The CFCB investigatory chamber had opened an investigation into Manchester City FC on 7 March 2019 for potential breaches of financial fair play (FFP) regulations that were made public in various media outlets.
Uefa will not be making any further comment on the matter until a decision is announced by the CFCB adjudicatory chamber.
Manchester City say they are “disappointed, but regrettably not surprised” after being referred to Uefas financial control body adjudicatory chamber.
BBC Sport reported this week that Uefa investigators want City to be banned from the Champions League for a season if they are found guilty of breaking Financial Fair Play (FFP) rules.
Chief investigator Yves Leterme has made his recommendation but it is not known if he supports a ban.
Former Belgian prime minister Leterme, chairman of the investigatory panel of Uefas independent financial control board (CFCB), his team looked at evidence first uncovered in a series of leaks published by German newspaper Der Spiegel last year.
The reports alleged that City broke FFP regulations by inflating the value of a multimillion-pound sponsorship deal. City were fined £49m in 2014 for a previous breach of regulations.
It understood Letermes fellow board members firmly expressed the view at a recent meeting that a season-long ban would be a suitable punishment if City are found guilty.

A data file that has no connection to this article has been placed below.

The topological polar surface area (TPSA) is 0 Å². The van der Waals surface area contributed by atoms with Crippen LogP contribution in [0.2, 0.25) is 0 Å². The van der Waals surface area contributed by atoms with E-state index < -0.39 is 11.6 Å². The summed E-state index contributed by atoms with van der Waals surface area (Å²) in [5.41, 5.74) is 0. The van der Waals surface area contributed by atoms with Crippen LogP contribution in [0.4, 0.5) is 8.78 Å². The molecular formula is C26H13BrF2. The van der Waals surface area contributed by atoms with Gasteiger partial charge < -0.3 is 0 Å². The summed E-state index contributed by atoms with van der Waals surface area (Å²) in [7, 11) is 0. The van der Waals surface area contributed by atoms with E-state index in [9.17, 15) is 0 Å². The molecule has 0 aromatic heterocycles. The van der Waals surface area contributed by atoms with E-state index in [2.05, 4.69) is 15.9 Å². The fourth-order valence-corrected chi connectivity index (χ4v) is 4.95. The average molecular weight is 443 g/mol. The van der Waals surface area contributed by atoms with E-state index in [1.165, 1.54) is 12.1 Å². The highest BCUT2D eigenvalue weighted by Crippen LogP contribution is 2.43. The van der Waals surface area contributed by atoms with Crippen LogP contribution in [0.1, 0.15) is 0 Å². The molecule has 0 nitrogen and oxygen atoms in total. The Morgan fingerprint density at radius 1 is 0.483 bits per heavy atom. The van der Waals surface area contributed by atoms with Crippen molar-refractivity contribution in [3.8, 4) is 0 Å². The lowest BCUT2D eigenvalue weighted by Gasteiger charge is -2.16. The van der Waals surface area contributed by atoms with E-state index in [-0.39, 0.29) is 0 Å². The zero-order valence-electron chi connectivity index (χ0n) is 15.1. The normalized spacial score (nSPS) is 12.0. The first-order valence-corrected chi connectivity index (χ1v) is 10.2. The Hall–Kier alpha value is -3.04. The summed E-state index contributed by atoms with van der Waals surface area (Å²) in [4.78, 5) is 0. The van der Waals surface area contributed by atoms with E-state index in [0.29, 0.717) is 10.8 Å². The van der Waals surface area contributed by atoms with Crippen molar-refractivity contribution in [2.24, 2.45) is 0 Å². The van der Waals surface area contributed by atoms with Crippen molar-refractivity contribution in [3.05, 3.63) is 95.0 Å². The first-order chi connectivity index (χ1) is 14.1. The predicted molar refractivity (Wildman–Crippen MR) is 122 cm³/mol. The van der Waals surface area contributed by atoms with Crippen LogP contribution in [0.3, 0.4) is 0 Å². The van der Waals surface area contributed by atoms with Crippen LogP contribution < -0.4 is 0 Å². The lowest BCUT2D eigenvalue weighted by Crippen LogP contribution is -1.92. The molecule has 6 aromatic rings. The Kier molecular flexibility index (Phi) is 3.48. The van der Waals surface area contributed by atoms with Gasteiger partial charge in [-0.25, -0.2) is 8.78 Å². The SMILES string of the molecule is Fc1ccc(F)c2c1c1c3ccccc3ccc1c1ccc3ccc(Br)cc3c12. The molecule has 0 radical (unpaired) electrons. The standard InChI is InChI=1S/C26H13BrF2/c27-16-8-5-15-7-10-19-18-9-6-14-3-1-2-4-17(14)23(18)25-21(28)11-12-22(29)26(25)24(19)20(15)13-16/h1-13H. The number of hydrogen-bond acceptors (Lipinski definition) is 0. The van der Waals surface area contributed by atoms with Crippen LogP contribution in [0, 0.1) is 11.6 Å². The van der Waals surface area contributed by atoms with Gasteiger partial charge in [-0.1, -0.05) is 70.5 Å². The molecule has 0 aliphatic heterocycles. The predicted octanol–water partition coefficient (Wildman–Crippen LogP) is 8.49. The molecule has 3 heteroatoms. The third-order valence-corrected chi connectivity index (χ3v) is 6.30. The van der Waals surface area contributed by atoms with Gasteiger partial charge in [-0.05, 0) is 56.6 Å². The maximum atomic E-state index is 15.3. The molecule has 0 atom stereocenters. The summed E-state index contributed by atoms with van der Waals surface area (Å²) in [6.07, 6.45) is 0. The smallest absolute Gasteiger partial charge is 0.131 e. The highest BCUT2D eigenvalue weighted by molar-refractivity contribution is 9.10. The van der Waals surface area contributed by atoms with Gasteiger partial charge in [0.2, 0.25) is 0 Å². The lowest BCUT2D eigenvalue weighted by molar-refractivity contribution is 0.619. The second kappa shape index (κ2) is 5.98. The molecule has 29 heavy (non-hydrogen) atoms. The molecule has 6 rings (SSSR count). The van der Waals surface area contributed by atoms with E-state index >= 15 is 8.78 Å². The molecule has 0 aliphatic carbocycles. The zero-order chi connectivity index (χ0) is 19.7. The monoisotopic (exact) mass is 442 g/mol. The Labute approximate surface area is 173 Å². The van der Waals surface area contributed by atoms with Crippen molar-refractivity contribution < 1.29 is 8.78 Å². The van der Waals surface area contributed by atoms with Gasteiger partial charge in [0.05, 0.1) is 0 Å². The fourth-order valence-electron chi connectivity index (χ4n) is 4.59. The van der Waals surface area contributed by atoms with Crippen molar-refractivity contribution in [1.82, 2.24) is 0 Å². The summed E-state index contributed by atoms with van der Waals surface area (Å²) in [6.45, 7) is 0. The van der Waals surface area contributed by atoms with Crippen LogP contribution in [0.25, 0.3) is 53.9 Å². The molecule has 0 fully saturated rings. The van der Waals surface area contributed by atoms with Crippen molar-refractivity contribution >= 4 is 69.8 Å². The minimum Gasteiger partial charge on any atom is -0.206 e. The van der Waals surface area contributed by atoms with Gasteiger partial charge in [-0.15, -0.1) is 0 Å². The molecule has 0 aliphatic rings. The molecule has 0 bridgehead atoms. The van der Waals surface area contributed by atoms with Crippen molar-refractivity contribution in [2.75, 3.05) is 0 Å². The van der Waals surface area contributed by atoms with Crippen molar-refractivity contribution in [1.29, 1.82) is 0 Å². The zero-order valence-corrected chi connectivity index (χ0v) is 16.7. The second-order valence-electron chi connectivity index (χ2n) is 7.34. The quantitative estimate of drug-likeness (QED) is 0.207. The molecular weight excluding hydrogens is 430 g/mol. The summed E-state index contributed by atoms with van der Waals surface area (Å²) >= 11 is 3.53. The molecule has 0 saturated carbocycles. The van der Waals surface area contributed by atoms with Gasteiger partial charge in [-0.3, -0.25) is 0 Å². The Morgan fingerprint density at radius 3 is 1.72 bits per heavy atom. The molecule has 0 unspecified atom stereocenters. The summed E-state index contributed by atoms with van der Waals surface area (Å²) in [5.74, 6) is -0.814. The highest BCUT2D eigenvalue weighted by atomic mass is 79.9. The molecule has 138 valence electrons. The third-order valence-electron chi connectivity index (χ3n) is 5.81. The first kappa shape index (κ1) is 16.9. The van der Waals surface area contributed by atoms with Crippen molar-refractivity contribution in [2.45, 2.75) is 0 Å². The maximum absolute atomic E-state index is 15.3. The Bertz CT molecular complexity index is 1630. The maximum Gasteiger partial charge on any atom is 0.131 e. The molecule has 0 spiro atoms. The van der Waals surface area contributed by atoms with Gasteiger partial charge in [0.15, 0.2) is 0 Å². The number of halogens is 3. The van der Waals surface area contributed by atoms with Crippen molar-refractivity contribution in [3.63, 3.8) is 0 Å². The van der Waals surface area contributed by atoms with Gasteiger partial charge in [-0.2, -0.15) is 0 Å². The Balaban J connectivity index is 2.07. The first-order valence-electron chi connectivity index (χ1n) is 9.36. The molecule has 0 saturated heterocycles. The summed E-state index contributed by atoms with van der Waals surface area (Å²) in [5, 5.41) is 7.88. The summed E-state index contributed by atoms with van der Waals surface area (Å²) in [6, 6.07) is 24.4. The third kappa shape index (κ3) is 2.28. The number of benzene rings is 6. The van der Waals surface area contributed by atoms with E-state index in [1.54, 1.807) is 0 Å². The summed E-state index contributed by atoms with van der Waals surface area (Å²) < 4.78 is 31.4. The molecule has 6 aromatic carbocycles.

Uefa said Leterme, “after having consulted with the other members of the independent investigatory chamber”, decided “to refer Manchester City FC to the CFCB adjudicatory chamber following the conclusion of his investigation”.
European footballs governing body said it “will not be making any further comment on the matter until a decision is announced by the CFCB adjudicatory chamber”.
City, who won the Premier League for a second year in succession last Sunday, have denied any wrongdoing.
“The leaks to media over the last week are indicative of the process that has been overseen by Mr Leterme,” read a City statement.
“Manchester City is entirely confident of a positive outcome when the matter is considered by an independent judicial body.
“The CFCB IC referral ignores a comprehensive body of irrefutable evidence provided by Manchester City FC to the chamber.
“The decision contains mistakes, misinterpretations and confusions fundamentally borne out of a basic lack of due process and there remain significant unresolved matters raised by Manchester City FC as part of what the club has found to be a wholly unsatisfactory, curtailed, and hostile process.”
It is unlikely any punishment for City will apply to next seasons Champions League because they could appeal, and even take their case to the Court of Arbitration for Sport.
City could also soon face a transfer ban, with the Football Association, Premier League and Fifa investigating the club over the signing of youth players.
About three weeks ago, Manchester City made a very detailed submission that extended to more than 100 pages.
It has not gone unnoticed by the club that it is five years to the day since Uefa announced City had breached FFP rules and fined them £49m, although City received £33m back three years later after they met regulations.
According to CFCBs own regulations, they cannot bring prosecutions more than five years after the event.
In the referral it is understood the CFCB said that through their submission there are further questions to be asked of City but, since their submission, none of these questions has been put to the club.